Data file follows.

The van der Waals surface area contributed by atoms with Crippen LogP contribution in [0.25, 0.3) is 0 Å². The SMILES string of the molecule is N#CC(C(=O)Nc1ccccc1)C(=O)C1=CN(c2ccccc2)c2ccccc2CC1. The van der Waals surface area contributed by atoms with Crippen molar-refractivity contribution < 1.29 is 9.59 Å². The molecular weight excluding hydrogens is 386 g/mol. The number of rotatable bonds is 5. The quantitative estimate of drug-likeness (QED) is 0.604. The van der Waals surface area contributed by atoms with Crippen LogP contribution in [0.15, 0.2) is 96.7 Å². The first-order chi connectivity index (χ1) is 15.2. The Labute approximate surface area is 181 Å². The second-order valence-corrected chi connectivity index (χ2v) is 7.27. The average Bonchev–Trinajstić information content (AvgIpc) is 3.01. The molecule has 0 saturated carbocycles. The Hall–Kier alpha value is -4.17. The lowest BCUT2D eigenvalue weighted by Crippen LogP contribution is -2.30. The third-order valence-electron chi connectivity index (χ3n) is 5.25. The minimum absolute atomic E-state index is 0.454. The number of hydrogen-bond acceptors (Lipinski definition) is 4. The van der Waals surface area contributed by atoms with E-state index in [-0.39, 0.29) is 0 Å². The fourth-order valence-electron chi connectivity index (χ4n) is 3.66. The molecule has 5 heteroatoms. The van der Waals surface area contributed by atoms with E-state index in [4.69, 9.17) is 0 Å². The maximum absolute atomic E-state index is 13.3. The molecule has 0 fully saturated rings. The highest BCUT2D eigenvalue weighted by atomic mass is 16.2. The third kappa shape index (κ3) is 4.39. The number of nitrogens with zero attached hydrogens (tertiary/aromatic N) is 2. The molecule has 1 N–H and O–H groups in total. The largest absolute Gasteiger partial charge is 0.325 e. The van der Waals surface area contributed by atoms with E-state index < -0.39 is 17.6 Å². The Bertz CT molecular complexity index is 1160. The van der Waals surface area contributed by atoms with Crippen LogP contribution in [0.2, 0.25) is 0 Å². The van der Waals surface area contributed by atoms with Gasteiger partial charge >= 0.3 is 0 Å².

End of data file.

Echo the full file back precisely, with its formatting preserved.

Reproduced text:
The van der Waals surface area contributed by atoms with Crippen LogP contribution in [0.25, 0.3) is 0 Å². The SMILES string of the molecule is N#CC(C(=O)Nc1ccccc1)C(=O)C1=CN(c2ccccc2)c2ccccc2CC1. The van der Waals surface area contributed by atoms with Crippen molar-refractivity contribution < 1.29 is 9.59 Å². The molecular weight excluding hydrogens is 386 g/mol. The number of rotatable bonds is 5. The quantitative estimate of drug-likeness (QED) is 0.604. The van der Waals surface area contributed by atoms with Crippen LogP contribution in [0.15, 0.2) is 96.7 Å². The first-order chi connectivity index (χ1) is 15.2. The Labute approximate surface area is 181 Å². The second-order valence-corrected chi connectivity index (χ2v) is 7.27. The average Bonchev–Trinajstić information content (AvgIpc) is 3.01. The molecule has 0 saturated carbocycles. The Hall–Kier alpha value is -4.17. The lowest BCUT2D eigenvalue weighted by Crippen LogP contribution is -2.30. The third-order valence-electron chi connectivity index (χ3n) is 5.25. The minimum absolute atomic E-state index is 0.454. The number of hydrogen-bond acceptors (Lipinski definition) is 4. The van der Waals surface area contributed by atoms with E-state index in [-0.39, 0.29) is 0 Å². The fourth-order valence-electron chi connectivity index (χ4n) is 3.66. The molecule has 5 heteroatoms. The van der Waals surface area contributed by atoms with E-state index in [4.69, 9.17) is 0 Å². The maximum absolute atomic E-state index is 13.3. The molecule has 0 fully saturated rings. The highest BCUT2D eigenvalue weighted by atomic mass is 16.2. The third kappa shape index (κ3) is 4.39. The number of nitrogens with zero attached hydrogens (tertiary/aromatic N) is 2. The molecule has 1 N–H and O–H groups in total. The largest absolute Gasteiger partial charge is 0.325 e. The van der Waals surface area contributed by atoms with E-state index < -0.39 is 17.6 Å². The Bertz CT molecular complexity index is 1160. The van der Waals surface area contributed by atoms with Crippen LogP contribution in [0.2, 0.25) is 0 Å². The van der Waals surface area contributed by atoms with Gasteiger partial charge >= 0.3 is 0 Å².